Predicting Patient Admission From the Emergency Department Using Administrative and Diagnostic Data

Predicting Patient Admission From the Emergency Department Using Administrative and Diagnostic Data

David W. Savage, Douglas G. Woolford, Mackenzie Simpson, David Wood, Robert Ohle
DOI: 10.4018/IJEACH.2020070101
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Emergency department (ED) overcrowding is a growing problem in Canada. Many interventions have been proposed to increase patient flow. The objective of this study was to predict patient admission early in the visit with the goal of reducing waiting time in ED for admitted patients. ED data for a one-year period from Thunder Bay, Canada was obtained. Initial logistic regression models were developed using age, sex, mode of arrival, and patient acuity as explanatory variables and admission yes or no as the outcome. A second stage prediction was made using the diagnostic tests ordered to further refine the predictive models. Predictive accuracy of the logistic regression model was adequate. The AUC was approximately 81%. By summing the probabilities of patients in the ED, the hourly prediction improved. This study has shown that the number of hospital beds required on an hourly basis can be predicted using triage administrative data.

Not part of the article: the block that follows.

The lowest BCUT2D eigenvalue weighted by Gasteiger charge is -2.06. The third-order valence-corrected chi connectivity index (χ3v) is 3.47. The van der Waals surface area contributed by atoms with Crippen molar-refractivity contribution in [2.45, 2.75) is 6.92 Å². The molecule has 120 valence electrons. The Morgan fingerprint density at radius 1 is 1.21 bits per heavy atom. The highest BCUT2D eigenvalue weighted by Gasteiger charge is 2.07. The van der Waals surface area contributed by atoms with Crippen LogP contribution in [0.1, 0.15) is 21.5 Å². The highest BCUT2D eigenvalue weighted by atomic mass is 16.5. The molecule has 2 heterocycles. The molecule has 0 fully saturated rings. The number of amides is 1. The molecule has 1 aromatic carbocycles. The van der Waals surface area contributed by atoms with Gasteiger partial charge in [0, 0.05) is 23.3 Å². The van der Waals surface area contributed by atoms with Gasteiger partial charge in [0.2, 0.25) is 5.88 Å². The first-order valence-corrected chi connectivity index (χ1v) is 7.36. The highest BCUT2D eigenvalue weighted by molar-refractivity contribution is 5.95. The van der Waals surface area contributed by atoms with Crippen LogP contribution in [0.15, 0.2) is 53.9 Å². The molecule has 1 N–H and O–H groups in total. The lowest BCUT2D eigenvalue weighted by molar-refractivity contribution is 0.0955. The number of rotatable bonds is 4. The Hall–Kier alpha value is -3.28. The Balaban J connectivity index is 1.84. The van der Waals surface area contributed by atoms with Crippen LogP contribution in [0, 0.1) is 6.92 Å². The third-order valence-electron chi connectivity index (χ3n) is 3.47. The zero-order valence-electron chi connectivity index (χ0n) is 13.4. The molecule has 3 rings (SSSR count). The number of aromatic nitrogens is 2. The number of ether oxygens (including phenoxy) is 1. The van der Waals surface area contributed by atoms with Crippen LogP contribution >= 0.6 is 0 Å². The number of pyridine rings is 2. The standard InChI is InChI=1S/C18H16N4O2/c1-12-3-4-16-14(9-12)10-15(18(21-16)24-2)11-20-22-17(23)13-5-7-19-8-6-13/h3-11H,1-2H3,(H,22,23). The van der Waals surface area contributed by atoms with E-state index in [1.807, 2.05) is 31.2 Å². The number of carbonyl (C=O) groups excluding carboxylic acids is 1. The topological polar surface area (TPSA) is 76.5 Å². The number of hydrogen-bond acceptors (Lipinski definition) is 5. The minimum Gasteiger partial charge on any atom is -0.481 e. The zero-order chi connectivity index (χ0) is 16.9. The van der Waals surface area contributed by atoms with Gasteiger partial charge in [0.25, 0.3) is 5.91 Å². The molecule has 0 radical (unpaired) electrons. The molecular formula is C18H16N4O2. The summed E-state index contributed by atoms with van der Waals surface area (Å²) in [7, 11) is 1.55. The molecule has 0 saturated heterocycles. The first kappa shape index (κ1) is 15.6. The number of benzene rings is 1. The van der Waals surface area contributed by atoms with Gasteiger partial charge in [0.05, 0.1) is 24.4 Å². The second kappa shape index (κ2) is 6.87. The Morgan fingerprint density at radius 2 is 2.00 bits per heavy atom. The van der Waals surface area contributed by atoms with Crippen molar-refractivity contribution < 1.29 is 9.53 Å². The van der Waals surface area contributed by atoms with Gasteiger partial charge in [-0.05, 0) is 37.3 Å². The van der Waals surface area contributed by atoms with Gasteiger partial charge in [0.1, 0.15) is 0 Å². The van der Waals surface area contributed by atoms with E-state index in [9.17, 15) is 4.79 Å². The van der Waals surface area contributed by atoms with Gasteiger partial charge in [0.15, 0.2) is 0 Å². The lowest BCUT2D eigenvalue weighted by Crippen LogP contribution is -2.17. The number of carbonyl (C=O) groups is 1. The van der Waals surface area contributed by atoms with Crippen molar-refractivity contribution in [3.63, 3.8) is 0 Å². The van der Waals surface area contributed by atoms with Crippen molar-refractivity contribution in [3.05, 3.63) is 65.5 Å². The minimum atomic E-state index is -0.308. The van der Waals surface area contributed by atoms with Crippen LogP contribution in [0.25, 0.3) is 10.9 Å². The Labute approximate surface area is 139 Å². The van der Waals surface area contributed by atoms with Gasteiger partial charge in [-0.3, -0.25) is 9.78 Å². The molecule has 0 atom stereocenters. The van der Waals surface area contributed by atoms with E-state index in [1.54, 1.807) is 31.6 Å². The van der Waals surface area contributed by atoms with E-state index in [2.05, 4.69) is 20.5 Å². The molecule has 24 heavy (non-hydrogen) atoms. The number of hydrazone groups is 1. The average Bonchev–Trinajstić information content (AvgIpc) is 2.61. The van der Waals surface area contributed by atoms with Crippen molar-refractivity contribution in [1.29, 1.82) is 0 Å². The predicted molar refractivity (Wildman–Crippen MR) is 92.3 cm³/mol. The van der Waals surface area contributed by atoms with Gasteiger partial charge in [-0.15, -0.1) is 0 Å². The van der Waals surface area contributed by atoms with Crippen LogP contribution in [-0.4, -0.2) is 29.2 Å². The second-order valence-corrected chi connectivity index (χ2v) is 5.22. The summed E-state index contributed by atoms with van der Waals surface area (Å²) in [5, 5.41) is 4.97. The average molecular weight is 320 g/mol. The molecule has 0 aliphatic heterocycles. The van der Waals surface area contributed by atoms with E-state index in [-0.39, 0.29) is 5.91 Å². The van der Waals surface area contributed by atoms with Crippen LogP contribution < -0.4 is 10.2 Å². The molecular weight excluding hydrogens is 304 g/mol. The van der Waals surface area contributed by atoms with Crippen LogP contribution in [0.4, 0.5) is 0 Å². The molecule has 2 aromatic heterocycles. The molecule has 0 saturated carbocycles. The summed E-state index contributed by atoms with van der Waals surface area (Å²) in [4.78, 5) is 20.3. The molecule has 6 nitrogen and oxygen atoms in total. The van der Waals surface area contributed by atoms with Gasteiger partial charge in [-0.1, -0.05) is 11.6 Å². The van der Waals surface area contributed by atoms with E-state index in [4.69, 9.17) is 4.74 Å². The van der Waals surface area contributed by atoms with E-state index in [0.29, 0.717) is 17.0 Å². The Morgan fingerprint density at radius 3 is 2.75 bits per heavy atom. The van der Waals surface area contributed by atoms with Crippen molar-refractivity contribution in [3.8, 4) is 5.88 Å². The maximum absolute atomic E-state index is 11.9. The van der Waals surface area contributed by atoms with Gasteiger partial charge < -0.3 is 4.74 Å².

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Study Setting

The Thunder Bay Regional Health Sciences Centre (TBRHSC) is a regional referral centre in Northwestern Ontario, Canada for both pediatric and adult patients. The ED experiences annual patient volumes of approximately 108,000 visits per year. Arriving patients are placed in either an acute care or fast-track queue depending on acuity. Higher acuity patients classified under the Canadian Triage and Acuity Scale (CTAS) as either a level I, II, of III are treated in the acute care area while CTAS IV and V are typically but not always treated in the fast-track area.

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